Sampling error occurs even when all students in a year cohort are tested. This is because inferences are made about school performance by testing selected cohorts, such as Years 3, 5, 7 and 9 in the national literacy and numeracy assessments. Each cohort of students tested is a sample of the students in the school for the purpose of measuring school performance.

Equating errors arise in comparing tests over time and in creating a common scale of scores for students across different Year levels. For example, building a common score scale across several year levels involves sophisticated statistical methodology to ensure that the results are reliable and valid. Different methodologies produce different results.

Professor Wu says that equating error is a major source of inaccuracy. This is because test items often work differently for different groups of students across states, there are curriculum differences across states and some content areas are not fully covered.

Professor Wu has followed up her criticisms in a letter to The Age recently saying that if student performance is not measured well by NAPLAN then the results cannot be used to assess school and teacher performance. She said that it could mean that schools and teachers are accused of not doing their job when they are.

Professor Wu says that the criticisms apply also to so-called like school comparisons. The large error margins make these comparisons practically meaningless.

When schools are grouped into ‘’like’’ groups, we need even more precision in the measures to detect differences between schools. It will be easy to demonstrate the difference between a high-profile private school and a low socio-economic government school, but it will be more difficult to determine significant differences between two high-profile private schools.

These are devastating criticisms. Julia Gillard has assured that the new national school performance reporting system will give accurate data on individual school performance. However, it appears that the national tests are not up to the mark.

The large statistical errors will wreak havoc when comparing school results.

It will not be possible to make reliable comparisons or rankings of schools because they may reflect chance differences in school performance rather than real differences. Such comparisons will mostly identify lucky and unlucky schools, not good and bad schools. It also means that current school performance is highly misleading as a guide to future school performance.

These statistical errors in school results also mean that school performance and school rankings are highly unstable from year-to-year. It is highly misleading to compare changes in school performance from one year to the next, especially in the case of smaller schools. It leads to unwarranted conclusions about changes and often unfairness in the inferences drawn about schools.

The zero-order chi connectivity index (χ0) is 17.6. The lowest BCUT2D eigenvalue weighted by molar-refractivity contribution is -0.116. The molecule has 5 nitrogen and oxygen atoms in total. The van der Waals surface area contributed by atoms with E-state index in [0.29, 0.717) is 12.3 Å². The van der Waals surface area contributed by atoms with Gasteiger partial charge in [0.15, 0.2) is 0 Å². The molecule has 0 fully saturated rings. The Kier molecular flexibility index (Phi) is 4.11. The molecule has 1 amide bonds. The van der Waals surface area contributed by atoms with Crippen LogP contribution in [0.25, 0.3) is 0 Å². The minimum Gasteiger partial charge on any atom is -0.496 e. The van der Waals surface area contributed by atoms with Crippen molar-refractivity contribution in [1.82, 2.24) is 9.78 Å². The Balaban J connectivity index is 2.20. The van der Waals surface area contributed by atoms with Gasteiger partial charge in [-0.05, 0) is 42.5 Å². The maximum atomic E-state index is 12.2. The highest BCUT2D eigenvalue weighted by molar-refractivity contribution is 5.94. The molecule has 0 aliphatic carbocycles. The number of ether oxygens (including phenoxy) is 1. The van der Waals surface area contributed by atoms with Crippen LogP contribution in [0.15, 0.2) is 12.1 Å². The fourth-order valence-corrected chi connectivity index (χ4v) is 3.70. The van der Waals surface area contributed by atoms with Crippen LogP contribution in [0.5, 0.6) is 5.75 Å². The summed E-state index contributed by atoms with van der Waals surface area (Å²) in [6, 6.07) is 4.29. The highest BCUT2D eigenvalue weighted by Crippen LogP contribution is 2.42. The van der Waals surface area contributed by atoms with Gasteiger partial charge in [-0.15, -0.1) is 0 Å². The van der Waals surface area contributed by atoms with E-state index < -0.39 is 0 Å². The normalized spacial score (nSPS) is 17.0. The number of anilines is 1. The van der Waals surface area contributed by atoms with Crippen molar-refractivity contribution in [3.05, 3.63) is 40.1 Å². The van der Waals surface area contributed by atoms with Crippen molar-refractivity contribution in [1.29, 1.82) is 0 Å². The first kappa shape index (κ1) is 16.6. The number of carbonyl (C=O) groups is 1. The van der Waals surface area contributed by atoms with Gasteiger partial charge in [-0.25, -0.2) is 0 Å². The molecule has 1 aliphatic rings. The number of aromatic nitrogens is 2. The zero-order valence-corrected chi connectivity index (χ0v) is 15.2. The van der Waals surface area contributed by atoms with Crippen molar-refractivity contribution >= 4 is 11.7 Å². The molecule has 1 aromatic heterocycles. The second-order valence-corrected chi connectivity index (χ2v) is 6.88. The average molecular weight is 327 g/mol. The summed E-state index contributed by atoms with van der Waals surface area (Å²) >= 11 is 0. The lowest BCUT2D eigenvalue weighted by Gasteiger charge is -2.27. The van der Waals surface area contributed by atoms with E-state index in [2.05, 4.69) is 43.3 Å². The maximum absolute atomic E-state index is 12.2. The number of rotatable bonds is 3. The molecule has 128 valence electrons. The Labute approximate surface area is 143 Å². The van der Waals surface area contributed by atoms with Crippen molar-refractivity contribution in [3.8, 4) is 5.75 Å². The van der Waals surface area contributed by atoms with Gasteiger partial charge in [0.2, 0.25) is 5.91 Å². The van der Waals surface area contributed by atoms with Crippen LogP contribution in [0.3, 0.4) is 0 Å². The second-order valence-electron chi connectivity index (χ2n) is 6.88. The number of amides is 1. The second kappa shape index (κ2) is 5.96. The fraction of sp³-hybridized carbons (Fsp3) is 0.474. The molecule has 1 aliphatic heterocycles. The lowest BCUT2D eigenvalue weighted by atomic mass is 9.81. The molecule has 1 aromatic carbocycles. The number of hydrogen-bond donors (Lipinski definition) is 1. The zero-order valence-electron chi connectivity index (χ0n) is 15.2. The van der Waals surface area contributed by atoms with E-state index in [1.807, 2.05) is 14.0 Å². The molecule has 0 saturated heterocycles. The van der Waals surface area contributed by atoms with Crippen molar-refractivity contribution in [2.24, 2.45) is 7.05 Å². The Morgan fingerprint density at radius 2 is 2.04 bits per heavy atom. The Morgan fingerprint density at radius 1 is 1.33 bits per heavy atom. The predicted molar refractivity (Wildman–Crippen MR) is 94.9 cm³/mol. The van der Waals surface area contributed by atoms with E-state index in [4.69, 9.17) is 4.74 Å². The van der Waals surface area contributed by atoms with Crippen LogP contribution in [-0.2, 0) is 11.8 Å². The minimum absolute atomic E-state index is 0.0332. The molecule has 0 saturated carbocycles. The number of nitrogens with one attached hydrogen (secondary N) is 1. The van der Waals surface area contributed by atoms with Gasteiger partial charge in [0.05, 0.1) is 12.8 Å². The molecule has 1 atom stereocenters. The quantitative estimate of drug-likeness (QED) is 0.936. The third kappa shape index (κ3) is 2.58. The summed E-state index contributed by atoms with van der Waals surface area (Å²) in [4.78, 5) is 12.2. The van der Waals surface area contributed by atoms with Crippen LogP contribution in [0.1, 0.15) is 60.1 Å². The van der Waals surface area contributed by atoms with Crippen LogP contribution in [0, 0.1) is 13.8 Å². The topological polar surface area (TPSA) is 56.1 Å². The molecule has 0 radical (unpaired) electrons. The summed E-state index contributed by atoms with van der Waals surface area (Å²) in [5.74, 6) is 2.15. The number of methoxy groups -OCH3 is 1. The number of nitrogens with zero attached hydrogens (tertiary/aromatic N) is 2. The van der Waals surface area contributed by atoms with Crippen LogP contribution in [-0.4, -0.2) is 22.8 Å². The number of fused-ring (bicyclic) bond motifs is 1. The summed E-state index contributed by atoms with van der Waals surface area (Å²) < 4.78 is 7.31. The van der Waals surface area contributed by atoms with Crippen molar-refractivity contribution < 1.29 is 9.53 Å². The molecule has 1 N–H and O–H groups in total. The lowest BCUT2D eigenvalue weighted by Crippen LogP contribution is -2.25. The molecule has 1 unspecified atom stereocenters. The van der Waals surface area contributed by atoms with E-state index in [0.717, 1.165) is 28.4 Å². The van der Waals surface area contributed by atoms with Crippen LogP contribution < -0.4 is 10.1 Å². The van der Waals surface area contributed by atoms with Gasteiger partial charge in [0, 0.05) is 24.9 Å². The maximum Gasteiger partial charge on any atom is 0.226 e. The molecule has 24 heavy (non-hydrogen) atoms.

Professor Wu’s criticims show that Julia Gillard’s faith in the ability of NAPLAN to identify successful schools is misplaced. Rather than accurately measuring school performance as Gillard asserts, the new school performance reporting system is likely to mislead parents and policy makers.

Parents may be misled in choosing a school. Some schools may be recognised as outstanding while others are identified as unsuccessful simply as the result of chance and not because of actual programs and teaching practice. It also means that current school performance is highly misleading as a guide to future school performance.

The large error margins may also mislead policy makers because it will be difficult to identify effective school practices. It may mislead decision-makers and schools in recommending and adopting particular educational programs. Action taken to assist less successful schools may appear more effective than it is in practice.

Trevor Cobbold

Previous Next

New York City’s Bogus School Results

Thursday September 10, 2009

Diane Ravitch, Professor of Education at New York University and former US Assistant Secretary of Education, says that the latest school results in New York City are bogus.

Writing in the New York Daily News, Ravitch says the City’s school reporting system, so admired by Federal Education Minister Julia Gillard, makes a mockery of accountability. When nearly every school gets an A or B there is no accountability.

Ravitch attributes the massive increase in schools being graded A or B to a collapse in standards in the New York State tests in recent years.

Earlier this year, the Daily News [7 June] revealed that test questions have been getting easier. It reported an investigation by Columbia University’s Jennifer Jennings which found that the state asks nearly identical questions year after year. For example, at least 14 of the 30 multiple choice questions on the seventh-grade exam in 2009 had appeared in similar form in previous years. Only 55% of the specific math skills the state requires seventh-graders to learn were ever tested in the four years the exam has been given.

This predictability in test questions allows for intensive preparation of students which has corrupted the results. Test experts said that students are essentially tipped off as to which specific items are going to be on the test and this undermines the validity of the test.

With teachers administering daily practice tests containing questions very nearly the same as those that would appear on the state tests, it became easier for students to become “proficient.”

As a result, test scores are increasing massively. The number of students at the lowest level – those who are at risk of being held back in their grade – has dropped dramatically. In sixth-grade reading, 10.1% (7,019) were at Level 1 in 2006, but only 0.2% (146) were by 2009. In fifth-grade reading, the proportion of Level 1 students fell from 8.9% in 2006 (6,120) to 1.0% (654) in 2009. In seventh-grade math, the proportion of Level 1 students plummeted from 18.8% (14,231 students) in 2006 to 2.1% (1,457) in 2009.

In almost every grade, the state has lowered the bar, making it easier for students to get a higher score. In 2006, students had to earn around 60% of the points on the state math tests to reach Level 3, which the state defines as proficiency, but by 2009, they needed to earn only 50%.